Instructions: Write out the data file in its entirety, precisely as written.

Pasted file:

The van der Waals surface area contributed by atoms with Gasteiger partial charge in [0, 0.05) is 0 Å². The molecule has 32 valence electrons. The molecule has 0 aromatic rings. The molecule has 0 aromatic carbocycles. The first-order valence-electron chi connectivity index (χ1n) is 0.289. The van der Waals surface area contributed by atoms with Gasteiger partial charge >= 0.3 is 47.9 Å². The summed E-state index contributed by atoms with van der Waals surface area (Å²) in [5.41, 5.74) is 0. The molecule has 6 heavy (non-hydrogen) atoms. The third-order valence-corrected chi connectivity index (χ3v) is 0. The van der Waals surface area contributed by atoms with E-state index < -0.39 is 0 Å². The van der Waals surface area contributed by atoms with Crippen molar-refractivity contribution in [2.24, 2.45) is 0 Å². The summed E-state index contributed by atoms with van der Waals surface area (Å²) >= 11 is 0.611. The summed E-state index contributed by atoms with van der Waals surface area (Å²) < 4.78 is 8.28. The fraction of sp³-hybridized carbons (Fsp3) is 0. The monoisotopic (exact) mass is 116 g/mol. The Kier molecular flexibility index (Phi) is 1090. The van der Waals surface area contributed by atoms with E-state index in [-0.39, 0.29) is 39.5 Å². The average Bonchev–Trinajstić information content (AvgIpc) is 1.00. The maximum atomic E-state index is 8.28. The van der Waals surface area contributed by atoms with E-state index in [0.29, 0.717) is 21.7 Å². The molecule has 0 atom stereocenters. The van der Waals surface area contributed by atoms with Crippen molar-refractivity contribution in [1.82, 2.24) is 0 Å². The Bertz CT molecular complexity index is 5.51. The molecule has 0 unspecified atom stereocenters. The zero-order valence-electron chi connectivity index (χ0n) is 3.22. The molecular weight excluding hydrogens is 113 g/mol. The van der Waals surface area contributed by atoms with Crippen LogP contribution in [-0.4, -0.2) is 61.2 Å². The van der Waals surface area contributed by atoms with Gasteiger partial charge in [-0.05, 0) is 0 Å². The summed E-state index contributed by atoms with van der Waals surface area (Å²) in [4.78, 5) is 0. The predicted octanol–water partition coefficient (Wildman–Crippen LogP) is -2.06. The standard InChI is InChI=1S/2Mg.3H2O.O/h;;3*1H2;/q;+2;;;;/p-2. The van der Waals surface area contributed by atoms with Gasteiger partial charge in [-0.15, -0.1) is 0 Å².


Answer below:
The van der Waals surface area contributed by atoms with Gasteiger partial charge in [0, 0.05) is 0 Å². The molecule has 32 valence electrons. The molecule has 0 aromatic rings. The molecule has 0 aromatic carbocycles. The first-order valence-electron chi connectivity index (χ1n) is 0.289. The van der Waals surface area contributed by atoms with Gasteiger partial charge >= 0.3 is 47.9 Å². The summed E-state index contributed by atoms with van der Waals surface area (Å²) in [5.41, 5.74) is 0. The molecule has 6 heavy (non-hydrogen) atoms. The third-order valence-corrected chi connectivity index (χ3v) is 0. The van der Waals surface area contributed by atoms with E-state index < -0.39 is 0 Å². The van der Waals surface area contributed by atoms with Crippen molar-refractivity contribution in [2.24, 2.45) is 0 Å². The summed E-state index contributed by atoms with van der Waals surface area (Å²) >= 11 is 0.611. The summed E-state index contributed by atoms with van der Waals surface area (Å²) < 4.78 is 8.28. The fraction of sp³-hybridized carbons (Fsp3) is 0. The monoisotopic (exact) mass is 116 g/mol. The Kier molecular flexibility index (Phi) is 1090. The van der Waals surface area contributed by atoms with E-state index in [-0.39, 0.29) is 39.5 Å². The average Bonchev–Trinajstić information content (AvgIpc) is 1.00. The maximum atomic E-state index is 8.28. The van der Waals surface area contributed by atoms with E-state index in [0.29, 0.717) is 21.7 Å². The molecule has 0 atom stereocenters. The van der Waals surface area contributed by atoms with Crippen molar-refractivity contribution in [1.82, 2.24) is 0 Å². The Bertz CT molecular complexity index is 5.51. The molecule has 0 unspecified atom stereocenters. The zero-order valence-electron chi connectivity index (χ0n) is 3.22. The molecular weight excluding hydrogens is 113 g/mol. The van der Waals surface area contributed by atoms with Crippen LogP contribution in [-0.4, -0.2) is 61.2 Å². The van der Waals surface area contributed by atoms with Gasteiger partial charge in [-0.05, 0) is 0 Å². The summed E-state index contributed by atoms with van der Waals surface area (Å²) in [4.78, 5) is 0. The predicted octanol–water partition coefficient (Wildman–Crippen LogP) is -2.06. The standard InChI is InChI=1S/2Mg.3H2O.O/h;;3*1H2;/q;+2;;;;/p-2. The van der Waals surface area contributed by atoms with Gasteiger partial charge in [-0.15, -0.1) is 0 Å².